Watts Up With That concludes Greenland is not melting without looking at any actual ice mass data

To properly understand what's happening with our climate, it's imperative we consider the full body of evidence. Unfortunately, much confusion is sowed by those who cherrypick select pieces of data while neglecting the full picture. A good example is a blog post at Watts Up With That by Steve Goddard, titled Greenland Hype Meltdown. Goddard characterises the reports that Greenland is losing ice as a "continuous stream of gross misinformation". Curiously, he provides no actual data on Greenland's ice mass to expose this gross misinformation. Instead, he cites temperature from a single weather station and some photos he took while flying over the ice sheet.

Let's look at actual measurements of what's happening to the Greenland ice sheet. The change in ice mass has been measured using a variety of methods. Satellites use radar interferometry to measure the speed of the glaciers as they slide into the ocean. What they find is the glaciers have been sliding faster downhill and dumping more ice into the ocean. Satellite radar altimetry and airborne laser altimetry have also been used to measure the thickness of the ice sheets - they both find the ice sheet is thinning.

GPS receivers have been placed at selected locations around Greenland to measure how much the bedrock is lifting in response to thinning ice sheets. These find the land is now rising up at an accelerating rate. An overall picture is obtained by satellites measuring the change in gravity around the ice sheet. As the ice sheet loses mass, the gravity around Greenland changes, as measured by the GRACE satellites. These measurements find accelerating ice loss.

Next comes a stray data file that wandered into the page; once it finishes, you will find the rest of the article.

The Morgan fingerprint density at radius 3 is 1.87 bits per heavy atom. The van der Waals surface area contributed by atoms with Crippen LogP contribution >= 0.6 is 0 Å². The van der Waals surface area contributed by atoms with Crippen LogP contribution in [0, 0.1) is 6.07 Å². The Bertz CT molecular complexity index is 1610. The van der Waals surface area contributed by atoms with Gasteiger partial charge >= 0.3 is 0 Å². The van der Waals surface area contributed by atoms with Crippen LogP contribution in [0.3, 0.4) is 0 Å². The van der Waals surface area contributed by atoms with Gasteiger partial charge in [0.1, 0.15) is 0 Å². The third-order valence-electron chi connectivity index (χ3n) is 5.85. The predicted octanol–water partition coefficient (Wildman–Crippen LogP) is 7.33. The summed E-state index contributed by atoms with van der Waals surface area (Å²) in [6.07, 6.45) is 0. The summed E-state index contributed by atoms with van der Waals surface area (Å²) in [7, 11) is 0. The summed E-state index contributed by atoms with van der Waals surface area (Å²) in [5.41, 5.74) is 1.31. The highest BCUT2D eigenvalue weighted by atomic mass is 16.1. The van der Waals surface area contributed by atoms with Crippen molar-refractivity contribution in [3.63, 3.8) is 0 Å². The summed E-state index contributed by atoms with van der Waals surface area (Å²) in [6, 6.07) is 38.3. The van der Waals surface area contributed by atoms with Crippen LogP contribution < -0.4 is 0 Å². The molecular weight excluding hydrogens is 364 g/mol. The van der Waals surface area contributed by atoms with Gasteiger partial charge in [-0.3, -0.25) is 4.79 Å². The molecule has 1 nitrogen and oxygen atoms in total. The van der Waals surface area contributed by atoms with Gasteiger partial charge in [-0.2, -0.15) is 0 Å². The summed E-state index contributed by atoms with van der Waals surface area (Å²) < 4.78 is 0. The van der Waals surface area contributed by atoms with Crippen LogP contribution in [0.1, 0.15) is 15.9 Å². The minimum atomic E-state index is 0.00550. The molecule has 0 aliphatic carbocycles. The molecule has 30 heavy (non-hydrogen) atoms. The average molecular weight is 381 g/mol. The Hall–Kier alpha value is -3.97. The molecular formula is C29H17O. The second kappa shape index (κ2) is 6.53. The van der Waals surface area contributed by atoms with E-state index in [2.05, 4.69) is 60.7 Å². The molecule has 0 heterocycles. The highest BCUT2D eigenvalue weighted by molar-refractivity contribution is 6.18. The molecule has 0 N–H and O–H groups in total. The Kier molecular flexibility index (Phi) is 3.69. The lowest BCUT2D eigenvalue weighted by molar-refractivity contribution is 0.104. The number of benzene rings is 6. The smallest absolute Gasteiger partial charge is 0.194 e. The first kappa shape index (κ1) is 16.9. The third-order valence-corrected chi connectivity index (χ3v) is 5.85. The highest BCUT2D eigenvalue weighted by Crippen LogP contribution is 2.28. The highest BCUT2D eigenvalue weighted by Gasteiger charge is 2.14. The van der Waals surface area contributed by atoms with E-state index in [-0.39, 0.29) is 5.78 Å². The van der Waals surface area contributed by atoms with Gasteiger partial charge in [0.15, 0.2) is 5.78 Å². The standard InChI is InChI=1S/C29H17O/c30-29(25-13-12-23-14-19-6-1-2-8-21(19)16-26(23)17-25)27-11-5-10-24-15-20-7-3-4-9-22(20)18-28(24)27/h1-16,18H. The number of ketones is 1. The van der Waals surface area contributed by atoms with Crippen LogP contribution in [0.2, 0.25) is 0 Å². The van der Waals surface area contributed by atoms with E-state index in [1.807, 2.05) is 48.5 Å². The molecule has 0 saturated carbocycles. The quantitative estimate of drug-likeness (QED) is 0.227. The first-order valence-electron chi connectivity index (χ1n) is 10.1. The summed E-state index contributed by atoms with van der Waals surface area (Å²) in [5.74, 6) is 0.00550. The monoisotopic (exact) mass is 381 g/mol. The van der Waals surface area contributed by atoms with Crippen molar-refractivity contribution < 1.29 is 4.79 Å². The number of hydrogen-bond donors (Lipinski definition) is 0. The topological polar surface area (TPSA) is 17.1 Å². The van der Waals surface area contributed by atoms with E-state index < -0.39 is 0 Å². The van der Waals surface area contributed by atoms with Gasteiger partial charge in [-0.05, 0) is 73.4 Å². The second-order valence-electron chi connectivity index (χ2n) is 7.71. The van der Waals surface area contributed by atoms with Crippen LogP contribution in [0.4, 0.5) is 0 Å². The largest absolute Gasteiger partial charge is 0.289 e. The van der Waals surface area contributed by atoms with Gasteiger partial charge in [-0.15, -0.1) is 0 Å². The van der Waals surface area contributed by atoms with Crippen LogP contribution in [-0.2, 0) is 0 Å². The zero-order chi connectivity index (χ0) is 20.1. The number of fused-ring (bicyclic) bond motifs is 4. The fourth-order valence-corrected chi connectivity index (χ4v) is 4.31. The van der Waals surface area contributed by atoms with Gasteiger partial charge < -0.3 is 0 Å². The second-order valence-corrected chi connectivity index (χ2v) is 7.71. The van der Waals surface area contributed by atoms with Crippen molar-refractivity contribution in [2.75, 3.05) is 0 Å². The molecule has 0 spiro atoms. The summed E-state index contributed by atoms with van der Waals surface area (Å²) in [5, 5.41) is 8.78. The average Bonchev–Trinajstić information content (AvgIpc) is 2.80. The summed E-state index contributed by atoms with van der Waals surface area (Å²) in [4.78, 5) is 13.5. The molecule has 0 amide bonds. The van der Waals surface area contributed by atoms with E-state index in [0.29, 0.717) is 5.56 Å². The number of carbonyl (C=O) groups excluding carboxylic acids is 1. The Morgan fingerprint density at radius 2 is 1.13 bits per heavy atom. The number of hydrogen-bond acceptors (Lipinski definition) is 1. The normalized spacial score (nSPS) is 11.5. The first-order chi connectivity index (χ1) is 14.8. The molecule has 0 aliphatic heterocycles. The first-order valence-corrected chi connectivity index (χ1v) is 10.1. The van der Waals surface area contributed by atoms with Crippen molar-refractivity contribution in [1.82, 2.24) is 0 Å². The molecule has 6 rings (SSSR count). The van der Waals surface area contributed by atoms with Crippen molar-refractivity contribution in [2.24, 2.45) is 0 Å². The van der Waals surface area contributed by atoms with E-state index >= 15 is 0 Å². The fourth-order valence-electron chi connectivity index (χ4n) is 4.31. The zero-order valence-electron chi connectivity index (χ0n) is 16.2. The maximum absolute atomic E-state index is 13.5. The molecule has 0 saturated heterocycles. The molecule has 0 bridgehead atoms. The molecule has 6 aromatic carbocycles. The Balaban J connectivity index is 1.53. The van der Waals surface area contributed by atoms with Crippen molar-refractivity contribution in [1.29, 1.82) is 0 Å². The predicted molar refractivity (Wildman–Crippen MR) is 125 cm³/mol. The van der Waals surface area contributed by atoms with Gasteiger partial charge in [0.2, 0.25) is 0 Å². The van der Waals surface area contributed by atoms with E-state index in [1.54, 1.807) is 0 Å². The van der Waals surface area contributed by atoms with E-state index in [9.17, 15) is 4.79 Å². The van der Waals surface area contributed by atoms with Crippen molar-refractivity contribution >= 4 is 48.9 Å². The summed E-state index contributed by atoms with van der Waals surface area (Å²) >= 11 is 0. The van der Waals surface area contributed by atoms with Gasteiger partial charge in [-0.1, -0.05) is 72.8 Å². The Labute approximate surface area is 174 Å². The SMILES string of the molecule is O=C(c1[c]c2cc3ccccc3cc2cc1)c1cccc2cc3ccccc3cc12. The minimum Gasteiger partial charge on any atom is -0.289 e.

Net accumulation and loss of ice mass from Greenland are calculated using measurements of precipitation, snow accumulation and the discharge of glaciers into the ocean. The net accumulation/loss measurements find the same rate of ice loss as the GRACE gravity data. When all these independent lines of evidence are compared, we find a consistent picture of accelerating ice loss over the last decade and a half.

Greenland ice loss  measured by net accumulation/loss, altimetry and  GRACE gravity  observations
Figure 1:  Rate of ice loss from Greenland. Vertical lines indicate uncertainty, horizontal lines indicate averaging time. Blue circles are from altimetry, red squares are from net accumulation/loss and green triangles are from GRACE. The black line is a straight-line (constant acceleration) fit through the mass balance data for the period 1996–2008 with a slope of 21 gigatonnes/yr2 (Jiang 2010).

Is there any evidence that this ice loss has stopped recently? The latest gravity data, released just over a month ago, shows continued accelerating ice loss from the Greenland ice sheet. This is because ice loss has spread from southern Greenland to the northwest, confirmed by gravity measurements and GPS data. Currently, Greenland is losing ice mass at a rate of around 286 billion tonnes per year.

Change in Greenland ice mass, 2002 to 2010
Figure 2: Greenland ice mass anomaly (black). Orange line is quadratic fit (John Wahr).

The full body of evidence gives us a variety of direct measurements, using independent techniques, all arriving at the same answer. When Naomi Oreskes refered to "multiple, independent lines of evidence converging on a single coherent account", she may as well have been talking about Greenland ice loss.

Steve Goddard is correct when he says there's a "continuous stream of gross misinformation" about Greenland ice loss but it's not coming from the peer-reviewed research which paints a remarkably consistent picture. Instead, the misinformation comes from those who ignore the full body of evidence and cherrypick bits and pieces to paint a misleading picture.

Posted by John Cook on Tuesday, 13 July, 2010

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